Authorities recently arrested an illegal immigrant and two co-conspirators at a border checkpoint for attempting to smuggle a large shipment of heroin into the U.S.
Agents with U.S. Customs and Border Protection stopped three individuals July 10 at an immigration checkpoint near Alamogordo, New Mexico, for a routine vehicle inspection. A subsequent search revealed seven kilos, or roughly 15 pounds of heroin stashed inside the car, reports the Artesia Daily Press.
Border Patrol agents arrested 18-year-old Goretty Aguirre, a Mexican national, along with 18-year-old El Paso, Texas, residents Mario Chavez Jr. and Nicholas Ramon Diaz. Chavez Jr. allegedly drove the vehicle while Aguirre and Diaz road as passengers. (RELATED: CDC Warns Of ‘Dramatic Rise’ In Synthetic Opioid Deaths Over 2017)
The group are charged with conspiracy and possession of heroin with intent to distribute, which could put them away for 10 years to life if convicted.
Large quantities of narcotics continue to infiltrate the U.S. due to the relentless efforts of traffickers, however, authorities are stepping up efforts to interdict the dangerous substances, particularly opioids.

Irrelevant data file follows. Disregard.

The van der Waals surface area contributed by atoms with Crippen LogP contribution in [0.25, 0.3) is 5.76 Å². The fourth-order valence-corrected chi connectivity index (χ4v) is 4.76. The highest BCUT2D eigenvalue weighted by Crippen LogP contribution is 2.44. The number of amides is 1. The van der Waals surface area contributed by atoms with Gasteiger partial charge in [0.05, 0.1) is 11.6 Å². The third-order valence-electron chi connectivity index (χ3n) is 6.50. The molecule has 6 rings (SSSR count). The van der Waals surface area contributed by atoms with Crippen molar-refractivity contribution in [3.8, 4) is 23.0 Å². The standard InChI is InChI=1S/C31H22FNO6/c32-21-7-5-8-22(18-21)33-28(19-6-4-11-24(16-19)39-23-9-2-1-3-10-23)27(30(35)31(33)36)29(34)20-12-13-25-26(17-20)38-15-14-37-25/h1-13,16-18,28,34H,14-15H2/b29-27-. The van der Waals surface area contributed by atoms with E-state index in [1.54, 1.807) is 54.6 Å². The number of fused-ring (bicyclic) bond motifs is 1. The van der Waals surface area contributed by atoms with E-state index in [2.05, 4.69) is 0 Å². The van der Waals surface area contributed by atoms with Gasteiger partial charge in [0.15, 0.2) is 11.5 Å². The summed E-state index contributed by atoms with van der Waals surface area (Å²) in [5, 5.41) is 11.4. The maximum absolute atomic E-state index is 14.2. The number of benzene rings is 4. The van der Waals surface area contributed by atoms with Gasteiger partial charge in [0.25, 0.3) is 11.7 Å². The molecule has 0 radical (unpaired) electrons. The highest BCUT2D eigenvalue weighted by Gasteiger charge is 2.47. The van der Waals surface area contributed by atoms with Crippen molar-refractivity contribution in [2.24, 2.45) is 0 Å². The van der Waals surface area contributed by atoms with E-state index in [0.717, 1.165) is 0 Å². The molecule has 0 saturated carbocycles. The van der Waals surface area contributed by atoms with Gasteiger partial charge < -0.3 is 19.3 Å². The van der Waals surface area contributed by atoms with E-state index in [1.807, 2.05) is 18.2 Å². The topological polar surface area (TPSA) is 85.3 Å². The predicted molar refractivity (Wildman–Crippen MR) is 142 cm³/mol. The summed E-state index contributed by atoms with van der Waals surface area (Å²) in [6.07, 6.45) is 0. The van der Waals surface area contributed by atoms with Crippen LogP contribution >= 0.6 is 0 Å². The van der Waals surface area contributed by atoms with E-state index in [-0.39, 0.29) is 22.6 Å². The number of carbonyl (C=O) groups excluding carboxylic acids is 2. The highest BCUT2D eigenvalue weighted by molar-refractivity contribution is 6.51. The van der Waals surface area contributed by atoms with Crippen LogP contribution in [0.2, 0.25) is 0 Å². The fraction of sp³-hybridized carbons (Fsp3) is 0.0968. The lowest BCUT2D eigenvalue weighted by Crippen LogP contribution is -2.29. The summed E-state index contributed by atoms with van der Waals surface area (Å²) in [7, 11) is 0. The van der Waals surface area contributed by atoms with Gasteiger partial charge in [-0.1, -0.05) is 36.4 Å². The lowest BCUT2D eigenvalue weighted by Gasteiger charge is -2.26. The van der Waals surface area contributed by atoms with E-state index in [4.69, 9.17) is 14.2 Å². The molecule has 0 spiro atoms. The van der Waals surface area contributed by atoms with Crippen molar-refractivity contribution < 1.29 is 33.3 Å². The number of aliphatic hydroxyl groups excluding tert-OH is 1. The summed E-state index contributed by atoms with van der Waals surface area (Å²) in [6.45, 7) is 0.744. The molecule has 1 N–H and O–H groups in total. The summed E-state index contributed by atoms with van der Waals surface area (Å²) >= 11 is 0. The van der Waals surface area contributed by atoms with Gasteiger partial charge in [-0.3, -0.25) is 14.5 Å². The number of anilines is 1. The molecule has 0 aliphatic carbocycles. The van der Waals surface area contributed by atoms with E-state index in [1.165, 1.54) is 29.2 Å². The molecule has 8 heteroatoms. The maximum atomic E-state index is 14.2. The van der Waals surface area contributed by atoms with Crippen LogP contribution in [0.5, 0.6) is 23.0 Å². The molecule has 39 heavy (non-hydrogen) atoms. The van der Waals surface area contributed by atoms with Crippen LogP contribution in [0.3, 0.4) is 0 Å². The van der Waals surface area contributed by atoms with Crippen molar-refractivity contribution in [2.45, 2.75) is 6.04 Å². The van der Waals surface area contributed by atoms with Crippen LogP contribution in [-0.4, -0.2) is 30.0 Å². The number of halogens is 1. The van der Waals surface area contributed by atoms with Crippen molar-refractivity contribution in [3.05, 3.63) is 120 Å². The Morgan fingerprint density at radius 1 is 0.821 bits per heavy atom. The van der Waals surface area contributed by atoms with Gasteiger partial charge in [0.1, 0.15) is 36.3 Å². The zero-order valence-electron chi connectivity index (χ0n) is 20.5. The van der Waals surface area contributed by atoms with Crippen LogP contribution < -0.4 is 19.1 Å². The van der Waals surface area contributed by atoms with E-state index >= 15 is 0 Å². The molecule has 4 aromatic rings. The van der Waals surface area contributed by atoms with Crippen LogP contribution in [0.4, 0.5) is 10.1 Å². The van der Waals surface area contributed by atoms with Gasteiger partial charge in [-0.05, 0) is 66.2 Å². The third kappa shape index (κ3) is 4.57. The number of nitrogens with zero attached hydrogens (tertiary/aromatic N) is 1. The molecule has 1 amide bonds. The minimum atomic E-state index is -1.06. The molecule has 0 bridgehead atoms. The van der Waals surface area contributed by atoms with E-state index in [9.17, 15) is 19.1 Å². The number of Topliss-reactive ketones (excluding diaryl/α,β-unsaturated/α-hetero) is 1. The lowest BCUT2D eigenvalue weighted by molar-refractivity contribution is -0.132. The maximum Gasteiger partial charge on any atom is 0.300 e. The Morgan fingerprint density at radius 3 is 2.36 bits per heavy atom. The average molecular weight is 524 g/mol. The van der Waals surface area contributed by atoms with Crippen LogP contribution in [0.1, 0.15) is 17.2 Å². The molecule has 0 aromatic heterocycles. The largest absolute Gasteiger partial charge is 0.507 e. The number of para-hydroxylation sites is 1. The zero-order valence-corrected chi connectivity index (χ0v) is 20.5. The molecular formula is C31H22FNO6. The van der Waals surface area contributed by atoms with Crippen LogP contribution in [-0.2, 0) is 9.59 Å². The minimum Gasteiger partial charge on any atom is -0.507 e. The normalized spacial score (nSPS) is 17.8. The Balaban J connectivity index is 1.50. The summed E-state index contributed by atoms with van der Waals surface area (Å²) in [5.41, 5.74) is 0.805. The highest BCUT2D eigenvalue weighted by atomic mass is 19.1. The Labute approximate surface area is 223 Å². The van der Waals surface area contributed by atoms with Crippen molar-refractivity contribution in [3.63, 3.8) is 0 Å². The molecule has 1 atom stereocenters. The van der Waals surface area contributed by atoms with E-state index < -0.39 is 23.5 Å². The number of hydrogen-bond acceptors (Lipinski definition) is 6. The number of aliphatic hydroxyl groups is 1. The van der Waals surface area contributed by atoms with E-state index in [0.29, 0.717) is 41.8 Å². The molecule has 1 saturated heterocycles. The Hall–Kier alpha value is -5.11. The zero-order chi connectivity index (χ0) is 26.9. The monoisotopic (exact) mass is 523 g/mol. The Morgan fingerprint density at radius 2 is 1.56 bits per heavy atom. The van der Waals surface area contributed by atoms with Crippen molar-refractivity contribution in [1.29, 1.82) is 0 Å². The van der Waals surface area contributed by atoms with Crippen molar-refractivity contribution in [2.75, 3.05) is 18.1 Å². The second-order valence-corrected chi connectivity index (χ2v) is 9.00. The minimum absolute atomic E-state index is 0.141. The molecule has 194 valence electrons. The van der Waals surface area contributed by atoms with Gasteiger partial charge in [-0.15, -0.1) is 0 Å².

Border patrol agents stopped an unnamed 42-year-old woman at the Nogales Station immigration checkpoint July 11 as she was crossing in a van for a routine secondary immigration inspection. Agents found four packages of heroin hidden in her clothing during a subsequent search of the woman.
The woman, who faces charges for drug smuggling, was turned over to investigators at the U.S. Department of Homeland Security.
Opioid seizures by U.S. Customs and Border Protection agents nearly doubled from 579 pounds in 2013 to 1,135 pounds in 2017, a recent report from Democratic Missouri Sen. Claire McCaskill shows.
Heroin continues to be the most common opioid coming across the border, with seizures increasing by 73 percent in 2017 to 662 pounds. Seizures of fentanyl, a synthetic painkiller roughly 50 to 100 times more powerful than morphine, rose by 72 percent in 2017.
Drug overdoses, fueled by opioids, are now the leading cause of accidental death for Americans under age 50, killing more than 64,000 people in 2016.
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